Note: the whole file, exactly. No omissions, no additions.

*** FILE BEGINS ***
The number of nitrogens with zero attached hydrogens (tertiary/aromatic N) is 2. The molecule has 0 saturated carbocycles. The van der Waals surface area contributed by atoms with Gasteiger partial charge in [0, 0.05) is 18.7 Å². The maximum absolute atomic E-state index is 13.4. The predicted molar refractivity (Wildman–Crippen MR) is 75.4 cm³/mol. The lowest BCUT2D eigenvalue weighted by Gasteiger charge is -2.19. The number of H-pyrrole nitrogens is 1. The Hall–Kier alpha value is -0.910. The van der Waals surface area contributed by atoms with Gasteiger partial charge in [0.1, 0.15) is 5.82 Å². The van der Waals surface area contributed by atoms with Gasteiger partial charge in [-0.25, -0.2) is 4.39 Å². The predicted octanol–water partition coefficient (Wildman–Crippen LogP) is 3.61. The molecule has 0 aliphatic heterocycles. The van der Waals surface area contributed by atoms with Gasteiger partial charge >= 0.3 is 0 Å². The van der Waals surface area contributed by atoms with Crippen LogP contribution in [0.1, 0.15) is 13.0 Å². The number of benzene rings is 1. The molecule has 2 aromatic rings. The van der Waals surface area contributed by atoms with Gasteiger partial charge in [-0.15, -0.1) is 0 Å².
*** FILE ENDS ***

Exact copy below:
The number of nitrogens with zero attached hydrogens (tertiary/aromatic N) is 2. The molecule has 0 saturated carbocycles. The van der Waals surface area contributed by atoms with Gasteiger partial charge in [0, 0.05) is 18.7 Å². The maximum absolute atomic E-state index is 13.4. The predicted molar refractivity (Wildman–Crippen MR) is 75.4 cm³/mol. The lowest BCUT2D eigenvalue weighted by Gasteiger charge is -2.19. The number of H-pyrrole nitrogens is 1. The Hall–Kier alpha value is -0.910. The van der Waals surface area contributed by atoms with Gasteiger partial charge in [0.1, 0.15) is 5.82 Å². The van der Waals surface area contributed by atoms with Gasteiger partial charge in [-0.25, -0.2) is 4.39 Å². The predicted octanol–water partition coefficient (Wildman–Crippen LogP) is 3.61. The molecule has 0 aliphatic heterocycles. The van der Waals surface area contributed by atoms with Gasteiger partial charge >= 0.3 is 0 Å². The van der Waals surface area contributed by atoms with Crippen LogP contribution in [0.1, 0.15) is 13.0 Å². The number of benzene rings is 1. The molecule has 2 aromatic rings. The van der Waals surface area contributed by atoms with Gasteiger partial charge in [-0.15, -0.1) is 0 Å².